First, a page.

Effect of glycemic control on cardiovascular disease

Improved blood glucose control decreases the progression of diabetic microvascular disease, but the effect on macrovascular complications is unclear. This is particularly true when older medications are used to treat hyperglycemia. Previously, there was concern that sulfonylureas may increase cardiovascular mortality in patients who have type 2 diabetes mellitus and that high insulin concentrations may enhance atheroma formation. In the UKPDS trial, however, the effects of intensive blood glucose control, with either sulfo-nylurea or insulin and conventional treatment, on the risk of microvascular and macrovascular complications in patients who had type 2 diabetes mellitus were compared in a randomized, controlled trial [8].

A previous study that was performed in the 1970s, the University Group Diabetes Program (UGDP), concluded that tolbutamide treatment may increase cardiovascular mortality. Criticism of the methodology that was used in the study and the poor overall glycemic control that was achieved reduced the impact of the study. The large (1000 mg) dosage of tolbutamide that was taken in the morning by subjects who were assigned this treatment resulted in a high plasma level for several hours that was followed by a rapid decline due to hepatic clearance.

The Diabetes Mellitus Insulin Glucose Infusion in Acute Myocardial Infarction (DIGAMI) trial is particularly relevant to the impact of glycemic control for cardiology practice. A total of 620 patients were studied; 306 were randomized to treatment with insulin-glucose infusion that was followed by multi-dose subcutaneous insulin for at least 3 months and 314 were randomized to conventional therapy. After 1 year, 57 subjects (18.6%) in the infusion group and 82 subjects (26.1%) in the control group had died (relative mortality reduction 29%, P = 0.027). The mortality reduction was particularly evident in patients who had a low cardiovascular risk profile and no previous insulin treatment (3-month mortality rate was 6.5% in the infusion group and 13.5% in the control group [relative reduction 52%, P = 0.046]; 1-year mortality rate was 8.6% in the infusion group and 18.0% in the control group [relative reduction 52%, P = 0.020]). Insulin-glucose infusion that was followed by a multi-dose insulin regimen improved long-term prognosis in diabetic patients who had acute myocardial infarction [12]. Whether the insulin effect was due to withdrawal of sulfonylurea in DIGAMI is not clear.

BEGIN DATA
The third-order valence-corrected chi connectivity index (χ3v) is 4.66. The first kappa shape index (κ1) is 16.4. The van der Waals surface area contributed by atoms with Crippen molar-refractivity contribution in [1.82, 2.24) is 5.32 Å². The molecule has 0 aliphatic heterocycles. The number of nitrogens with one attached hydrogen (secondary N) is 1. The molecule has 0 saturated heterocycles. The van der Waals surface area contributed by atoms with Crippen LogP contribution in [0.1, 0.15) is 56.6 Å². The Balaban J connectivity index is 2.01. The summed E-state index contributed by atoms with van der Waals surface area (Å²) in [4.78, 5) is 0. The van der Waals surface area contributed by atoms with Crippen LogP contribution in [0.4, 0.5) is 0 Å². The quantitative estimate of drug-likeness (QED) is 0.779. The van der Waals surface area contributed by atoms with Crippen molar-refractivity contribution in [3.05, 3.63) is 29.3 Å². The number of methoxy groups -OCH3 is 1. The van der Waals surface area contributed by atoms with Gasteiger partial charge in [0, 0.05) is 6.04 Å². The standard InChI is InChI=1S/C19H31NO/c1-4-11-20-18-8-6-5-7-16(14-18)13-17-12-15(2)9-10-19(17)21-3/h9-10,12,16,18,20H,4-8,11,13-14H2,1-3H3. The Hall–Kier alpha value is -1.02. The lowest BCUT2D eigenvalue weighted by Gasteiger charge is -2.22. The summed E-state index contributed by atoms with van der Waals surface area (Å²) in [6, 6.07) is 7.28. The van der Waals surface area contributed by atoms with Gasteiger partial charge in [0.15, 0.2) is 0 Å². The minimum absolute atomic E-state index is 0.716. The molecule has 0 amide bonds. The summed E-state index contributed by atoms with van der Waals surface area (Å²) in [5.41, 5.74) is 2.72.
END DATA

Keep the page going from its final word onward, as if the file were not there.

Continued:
Insulin resistance and cardiovascular disease

Many of the features of insulin resistance that are present before the onset of hyperglycemia remain operative during the natural history of the diabetes mellitus and contribute greatly to atherosclerosis and associated comorbidities [13,14]. Insulin resistance contributes to the development of atherosclerosis through multiple recognizable risk factors, such as hypertension, dyslipidemia, and hypercoagulability (see Fig. 1) [15].

Insulin resistance and compensatory hyper-insulinemia contribute to hyperglycemia in type 2 diabetes mellitus and may play a pathophysiologic role in a variety of other metabolic abnormalities, including high levels of plasma triglycerides, low levels of high-density lipoprotein (HDL) cholesterol, hypertension, abnormal fibrinolysis, and coronary heart disease [15,16]. This cluster of abnormalities has been called the insulin resistance syndrome or the metabolic syndrome [17]. The National Cholesterol Education Program Adult Treatment Panel III recently recognized the metabolic syndrome as a secondary therapeutic target for the prevention of cardiovascular diseases [15]. Patients who have the metabolic syndrome meet at least three of the following criteria: triglycerides that are greater than 150 mg/dL, HDL that is less than 40 mg/dL, blood pressure that is greater than 130/85 mm Hg, fasting blood glucose that is greater than 110 mg/dL, and waist circumference that is greater than 40 cm in men or 50 cm in women (Table 1) [15].

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